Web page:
In your analysis, examine the company’s treatment of employees and suppliers. To quantify the impact, include data on how many people are trapped in forced labour in the company’s supply chain, describe the conditions they endure, and what basic rights and labour standards are being violated. Consider how the workers’ health, socioeconomic status and overall well-being are being compromised.
You may use studies as proxies to report the impact and the IMP framework to describe the what, how much, and who.
The introduction should describe the broader impact issue to set the stage for the reader.
Provide enough context information about the social impacts of poor working conditions such as wage issues and working overtime, forced labour, and others.
It should give the reader a general panorama of poor working conditions forced labour worldwide.
If needed, the introduction could also treat pervasive labour practices in the company’s specific industry or a specific country. What is the global/industry scale of the problem? Why are poor working conditions and forced labour detrimental?
Core Analysis - Labour Practices
- The number of people in the company’s supply chain
- The number of suppliers
- The number of workers/suppliers known for having poor working conditions or that are under forced labour.
For example, "The company has 100,000 employees, but it is estimated/documented to have 1,000 forced labourers."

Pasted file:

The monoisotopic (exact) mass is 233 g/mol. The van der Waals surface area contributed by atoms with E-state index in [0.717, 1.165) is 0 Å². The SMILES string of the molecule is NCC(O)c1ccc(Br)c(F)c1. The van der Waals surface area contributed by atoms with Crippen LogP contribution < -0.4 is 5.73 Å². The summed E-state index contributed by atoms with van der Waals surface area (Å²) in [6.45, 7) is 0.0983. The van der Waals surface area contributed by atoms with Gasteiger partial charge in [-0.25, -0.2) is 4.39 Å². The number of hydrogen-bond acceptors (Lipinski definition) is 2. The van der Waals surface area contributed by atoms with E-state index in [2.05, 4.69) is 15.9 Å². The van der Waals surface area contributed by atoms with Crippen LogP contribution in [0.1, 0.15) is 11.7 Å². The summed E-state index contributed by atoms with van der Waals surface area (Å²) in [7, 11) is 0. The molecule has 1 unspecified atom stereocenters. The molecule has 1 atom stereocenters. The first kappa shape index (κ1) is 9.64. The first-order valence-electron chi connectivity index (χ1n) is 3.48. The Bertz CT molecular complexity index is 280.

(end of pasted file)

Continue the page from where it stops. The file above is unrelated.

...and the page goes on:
- If a company’s supplier(s) is tainted with dire working conditions and forced labour, clearly define how strong and dependent is the company’s and its supplier’s business tie:
- Is it a/are they the main suppliers?
- How many products/services is the company sourcing from this supplier?
- By how much is the company funding this supplier?
- How reliant are the company’s operations on this supplier?
Caution: Please note that analyses could only be considered when there are close ties between a company and a supplier profiting from forced labour and having poor working conditions. Otherwise, the impact is deemed peripheral to the company’s activities.
For example, "A company buys 1.5 million tonnes of palm oil. It has four suppliers, two of which are known to indulge in child labour since 2015. These suppliers provide 55% (825,000 t) of the company’s total palm oil consumption".
Helpful tip: Using ranking systems like KnowtheChain can often help understand where a company stands amongst this significant issue and how it compares with its competitors.
- Describe the conditions in which workers are kept.
- Have there been any violations of human rights?
- Are the workers underpaid?
- Are they overworked?
- Are they exploited?
- For tobacco and, metals & mining companies, are the working conditions hazardous?
- For how long have the events taken place?
- Is there a poor track record?
- Had the company pledged to end its ties with this supplier and failed to do so?
Including various sources in your research and being critical of the information presented by the company and third parties will help you add nuance to your analysis.
- Writing borderline analyses which do not establish a direct link between the company's supply chain and unfair labour practices.
- If a company's supplier is using forced labour to extract specific raw materials, the analysis can make a claim stating that the company is procuring materials from the materials in question.